Divide and Conquer
So let's get Paula Abdul's flub-a-dubs out of the way, first. Yes, we did hear her tell Jason Castro that she didn't like his first song but did like his second, after the guy had only sung one number. But the fau
Divide and Conquer
So let's get Paula Abdul's flub-a-dubs out of the way, first. Yes, we did hear her tell Jason Castro that she didn't like his first song but did like his second, after the guy had only sung one number. But the fault, dear Brutus, lies with the master of ceremonies. The easily confused Paula (and the less distracted other judges) had been thrown a curve by Ryan Seacrest. Out of the blue, he asked them to give a fast judgment call about the final five's first Neil Diamond song performances of the night, after he'd previously told them (and the viewing audience) he wouldn't call for opinions until each singer had done their second tune of the hour. This unexpected change up pitch came, I'm guessing, as the m.c. was stretching to fill a couple of minutes, ironically just after he'd said how "tight" the show was. Couldn't think of any other ad lib, could you Ryan?
Now, on to the horse race. Didn't it seem like the A.I. team was trying to boot off Jason Castro ? I'm thinking they were feeling guilty and vengeful that he'd survived the prior week, when this J.C. should have taken flight instead of Carly Smithson. (Letting Andrew Lloyd Webber coax her into singing "Jesus Christ Superstar" was definitely a bad idea, all around. Neither he nor the Irish immigrant lass evidentally had a clue its "sacrilegious" nature could get America's religous fundamentalists in a tizzy.)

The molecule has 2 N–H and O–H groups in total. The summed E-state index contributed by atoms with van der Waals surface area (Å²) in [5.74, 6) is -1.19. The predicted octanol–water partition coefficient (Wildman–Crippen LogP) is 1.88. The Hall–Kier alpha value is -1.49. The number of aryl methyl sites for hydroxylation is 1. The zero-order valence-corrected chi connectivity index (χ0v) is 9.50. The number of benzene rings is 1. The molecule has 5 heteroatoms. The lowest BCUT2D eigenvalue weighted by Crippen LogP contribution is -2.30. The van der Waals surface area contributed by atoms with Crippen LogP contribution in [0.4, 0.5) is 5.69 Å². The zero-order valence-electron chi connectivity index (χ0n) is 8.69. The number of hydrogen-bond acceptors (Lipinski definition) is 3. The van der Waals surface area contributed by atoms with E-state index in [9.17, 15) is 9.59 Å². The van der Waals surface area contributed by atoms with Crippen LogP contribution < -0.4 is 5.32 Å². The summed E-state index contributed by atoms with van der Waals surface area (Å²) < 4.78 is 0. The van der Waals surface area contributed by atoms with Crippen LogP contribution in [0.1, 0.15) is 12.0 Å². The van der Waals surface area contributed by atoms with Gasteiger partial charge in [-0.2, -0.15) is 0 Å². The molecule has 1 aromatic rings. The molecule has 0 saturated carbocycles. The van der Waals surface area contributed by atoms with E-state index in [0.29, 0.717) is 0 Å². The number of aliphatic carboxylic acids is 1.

So this week, for starters,, Jason was put in the precarious opening slot. Already a count against him. And clearly, Judge Randy was not giving up any love to the dude, declaring both "Forever In Blue Jeans" and "September Morn" as "just okay" - a major slam in Jackson lingo. Paula - once she got her notes straight and regained her composure, still liked his second song better - maybe she really is prescient - or had heard them both in rehearsal? And Simon thought Jason had made no attempt to make either song his own. Yes he did! He struggled through the low notes on "Forever" and blossomed on the high ones, in his very special sensitive way. Truth is, I actually liked his read of "September." But whatever. This guy's not going the distance. So why not off him now?
Then at show's end, Simon also declared Syesha's two barefoot performances - "Hello Again" and "Thank the Lord for the Nighttime" - so forgettable that she might be the one to get the hook. I hope not. I'm not ready for Ms. Mercado to join the cast of "Rent" or "The Color Purple" all that fast - though you know that's where she's going, sooner or later.
If Jason's not going this week, it's Brooke White who should get the heave-ho. Her country-accented "I'm a Believer" was um, unbelievable stiff. Then she did redeem herself somewhat with the piano based "I Am, I Said," if you write off a few bad notes (especially her last) as healthy signs of "vulnerability."
As this horse race heads in to the final turn, the two Davids are running neck and neck in the lead. Archuleta played to the red states with the flag waving warhorse "Coming to America" and karaoke fave "Sweet Caroline." But Cook, who kinda sounds like Neil Diamond did in his youth. actually took some chances and won this heat with lesser known Diamond songs - I'm Alive" and"All I Really Need Is You." Respect, bro.